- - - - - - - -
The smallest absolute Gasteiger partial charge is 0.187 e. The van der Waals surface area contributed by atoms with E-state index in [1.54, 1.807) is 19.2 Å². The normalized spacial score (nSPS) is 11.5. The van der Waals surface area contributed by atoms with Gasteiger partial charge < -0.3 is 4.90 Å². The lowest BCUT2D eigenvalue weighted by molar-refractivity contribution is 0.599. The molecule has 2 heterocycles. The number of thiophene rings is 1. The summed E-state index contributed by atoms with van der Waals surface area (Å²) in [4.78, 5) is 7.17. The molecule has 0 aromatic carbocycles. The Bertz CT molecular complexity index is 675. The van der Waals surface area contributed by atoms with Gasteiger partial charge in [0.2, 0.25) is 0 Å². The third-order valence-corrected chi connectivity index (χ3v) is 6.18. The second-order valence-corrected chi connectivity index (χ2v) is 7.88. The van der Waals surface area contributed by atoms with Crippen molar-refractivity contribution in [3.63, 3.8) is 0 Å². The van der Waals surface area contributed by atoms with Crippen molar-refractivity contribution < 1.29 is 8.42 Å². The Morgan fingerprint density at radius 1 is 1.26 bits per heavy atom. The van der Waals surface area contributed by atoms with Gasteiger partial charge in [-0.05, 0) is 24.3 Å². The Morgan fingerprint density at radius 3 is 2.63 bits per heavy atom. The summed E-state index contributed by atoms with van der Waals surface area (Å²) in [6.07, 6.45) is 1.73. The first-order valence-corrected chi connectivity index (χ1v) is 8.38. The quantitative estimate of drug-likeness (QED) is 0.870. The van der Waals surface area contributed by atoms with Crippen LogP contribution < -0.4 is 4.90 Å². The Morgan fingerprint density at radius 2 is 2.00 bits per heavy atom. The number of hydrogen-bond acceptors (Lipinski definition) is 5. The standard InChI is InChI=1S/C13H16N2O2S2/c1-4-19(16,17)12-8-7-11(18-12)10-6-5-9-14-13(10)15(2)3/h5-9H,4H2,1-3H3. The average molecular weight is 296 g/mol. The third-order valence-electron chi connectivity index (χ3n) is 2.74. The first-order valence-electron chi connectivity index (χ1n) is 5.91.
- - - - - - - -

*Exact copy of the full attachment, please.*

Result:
The smallest absolute Gasteiger partial charge is 0.187 e. The van der Waals surface area contributed by atoms with E-state index in [1.54, 1.807) is 19.2 Å². The normalized spacial score (nSPS) is 11.5. The van der Waals surface area contributed by atoms with Gasteiger partial charge < -0.3 is 4.90 Å². The lowest BCUT2D eigenvalue weighted by molar-refractivity contribution is 0.599. The molecule has 2 heterocycles. The number of thiophene rings is 1. The summed E-state index contributed by atoms with van der Waals surface area (Å²) in [4.78, 5) is 7.17. The molecule has 0 aromatic carbocycles. The Bertz CT molecular complexity index is 675. The van der Waals surface area contributed by atoms with Gasteiger partial charge in [0.2, 0.25) is 0 Å². The third-order valence-corrected chi connectivity index (χ3v) is 6.18. The second-order valence-corrected chi connectivity index (χ2v) is 7.88. The van der Waals surface area contributed by atoms with Crippen molar-refractivity contribution in [3.63, 3.8) is 0 Å². The van der Waals surface area contributed by atoms with Crippen molar-refractivity contribution < 1.29 is 8.42 Å². The Morgan fingerprint density at radius 1 is 1.26 bits per heavy atom. The van der Waals surface area contributed by atoms with Gasteiger partial charge in [-0.05, 0) is 24.3 Å². The Morgan fingerprint density at radius 3 is 2.63 bits per heavy atom. The summed E-state index contributed by atoms with van der Waals surface area (Å²) in [6.07, 6.45) is 1.73. The first-order valence-corrected chi connectivity index (χ1v) is 8.38. The quantitative estimate of drug-likeness (QED) is 0.870. The van der Waals surface area contributed by atoms with Crippen LogP contribution < -0.4 is 4.90 Å². The Morgan fingerprint density at radius 2 is 2.00 bits per heavy atom. The number of hydrogen-bond acceptors (Lipinski definition) is 5. The standard InChI is InChI=1S/C13H16N2O2S2/c1-4-19(16,17)12-8-7-11(18-12)10-6-5-9-14-13(10)15(2)3/h5-9H,4H2,1-3H3. The average molecular weight is 296 g/mol. The third-order valence-electron chi connectivity index (χ3n) is 2.74. The first-order valence-electron chi connectivity index (χ1n) is 5.91.